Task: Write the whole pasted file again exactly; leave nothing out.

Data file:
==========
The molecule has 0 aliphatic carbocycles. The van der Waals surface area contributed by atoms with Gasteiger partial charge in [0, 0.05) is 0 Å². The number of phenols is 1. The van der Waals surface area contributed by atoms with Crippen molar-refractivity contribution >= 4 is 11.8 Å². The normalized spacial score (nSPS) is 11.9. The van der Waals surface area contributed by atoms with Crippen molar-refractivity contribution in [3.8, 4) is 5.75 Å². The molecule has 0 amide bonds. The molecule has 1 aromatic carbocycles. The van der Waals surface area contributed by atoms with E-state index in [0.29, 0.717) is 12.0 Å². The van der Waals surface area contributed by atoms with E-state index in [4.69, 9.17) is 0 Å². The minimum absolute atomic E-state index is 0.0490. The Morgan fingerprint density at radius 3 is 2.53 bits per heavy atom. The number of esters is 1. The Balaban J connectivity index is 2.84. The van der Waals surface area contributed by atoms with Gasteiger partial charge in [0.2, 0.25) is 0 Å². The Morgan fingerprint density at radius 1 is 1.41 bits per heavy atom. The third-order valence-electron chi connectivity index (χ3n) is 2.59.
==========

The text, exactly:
The molecule has 0 aliphatic carbocycles. The van der Waals surface area contributed by atoms with Gasteiger partial charge in [0, 0.05) is 0 Å². The number of phenols is 1. The van der Waals surface area contributed by atoms with Crippen molar-refractivity contribution >= 4 is 11.8 Å². The normalized spacial score (nSPS) is 11.9. The van der Waals surface area contributed by atoms with Crippen molar-refractivity contribution in [3.8, 4) is 5.75 Å². The molecule has 0 amide bonds. The molecule has 1 aromatic carbocycles. The van der Waals surface area contributed by atoms with E-state index in [0.29, 0.717) is 12.0 Å². The van der Waals surface area contributed by atoms with E-state index in [4.69, 9.17) is 0 Å². The minimum absolute atomic E-state index is 0.0490. The Morgan fingerprint density at radius 3 is 2.53 bits per heavy atom. The number of esters is 1. The Balaban J connectivity index is 2.84. The van der Waals surface area contributed by atoms with Gasteiger partial charge in [0.2, 0.25) is 0 Å². The Morgan fingerprint density at radius 1 is 1.41 bits per heavy atom. The third-order valence-electron chi connectivity index (χ3n) is 2.59.